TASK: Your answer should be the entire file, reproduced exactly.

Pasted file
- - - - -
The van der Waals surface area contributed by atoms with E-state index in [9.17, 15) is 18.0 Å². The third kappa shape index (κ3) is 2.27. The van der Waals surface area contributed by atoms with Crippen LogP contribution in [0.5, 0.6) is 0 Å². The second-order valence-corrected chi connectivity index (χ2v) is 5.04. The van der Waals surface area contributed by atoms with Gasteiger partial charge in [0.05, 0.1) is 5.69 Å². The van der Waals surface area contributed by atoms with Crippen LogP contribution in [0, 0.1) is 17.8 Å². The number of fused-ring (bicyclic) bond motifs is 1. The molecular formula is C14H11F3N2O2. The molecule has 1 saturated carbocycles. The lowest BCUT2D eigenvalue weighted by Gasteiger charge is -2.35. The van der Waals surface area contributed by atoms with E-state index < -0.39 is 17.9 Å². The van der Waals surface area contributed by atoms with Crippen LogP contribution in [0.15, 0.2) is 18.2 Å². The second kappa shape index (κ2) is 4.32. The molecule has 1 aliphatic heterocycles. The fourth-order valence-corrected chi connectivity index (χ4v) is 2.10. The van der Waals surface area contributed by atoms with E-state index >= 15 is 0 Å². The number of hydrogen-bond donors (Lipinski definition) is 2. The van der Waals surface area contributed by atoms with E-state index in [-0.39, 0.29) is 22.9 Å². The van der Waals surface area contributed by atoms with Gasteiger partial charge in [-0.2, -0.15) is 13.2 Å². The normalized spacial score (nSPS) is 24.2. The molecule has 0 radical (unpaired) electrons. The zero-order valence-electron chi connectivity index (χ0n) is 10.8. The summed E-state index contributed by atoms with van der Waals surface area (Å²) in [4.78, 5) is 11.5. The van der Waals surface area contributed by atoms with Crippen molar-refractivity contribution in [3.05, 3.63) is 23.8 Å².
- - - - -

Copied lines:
The van der Waals surface area contributed by atoms with E-state index in [9.17, 15) is 18.0 Å². The third kappa shape index (κ3) is 2.27. The van der Waals surface area contributed by atoms with Crippen LogP contribution in [0.5, 0.6) is 0 Å². The second-order valence-corrected chi connectivity index (χ2v) is 5.04. The van der Waals surface area contributed by atoms with Gasteiger partial charge in [0.05, 0.1) is 5.69 Å². The van der Waals surface area contributed by atoms with Crippen LogP contribution in [0, 0.1) is 17.8 Å². The number of fused-ring (bicyclic) bond motifs is 1. The molecular formula is C14H11F3N2O2. The molecule has 1 saturated carbocycles. The lowest BCUT2D eigenvalue weighted by Gasteiger charge is -2.35. The van der Waals surface area contributed by atoms with E-state index < -0.39 is 17.9 Å². The van der Waals surface area contributed by atoms with Crippen LogP contribution in [0.15, 0.2) is 18.2 Å². The second kappa shape index (κ2) is 4.32. The molecule has 1 aliphatic heterocycles. The fourth-order valence-corrected chi connectivity index (χ4v) is 2.10. The van der Waals surface area contributed by atoms with E-state index >= 15 is 0 Å². The number of hydrogen-bond donors (Lipinski definition) is 2. The van der Waals surface area contributed by atoms with E-state index in [-0.39, 0.29) is 22.9 Å². The van der Waals surface area contributed by atoms with Gasteiger partial charge in [-0.2, -0.15) is 13.2 Å². The normalized spacial score (nSPS) is 24.2. The molecule has 0 radical (unpaired) electrons. The zero-order valence-electron chi connectivity index (χ0n) is 10.8. The summed E-state index contributed by atoms with van der Waals surface area (Å²) in [4.78, 5) is 11.5. The van der Waals surface area contributed by atoms with Crippen molar-refractivity contribution in [3.05, 3.63) is 23.8 Å².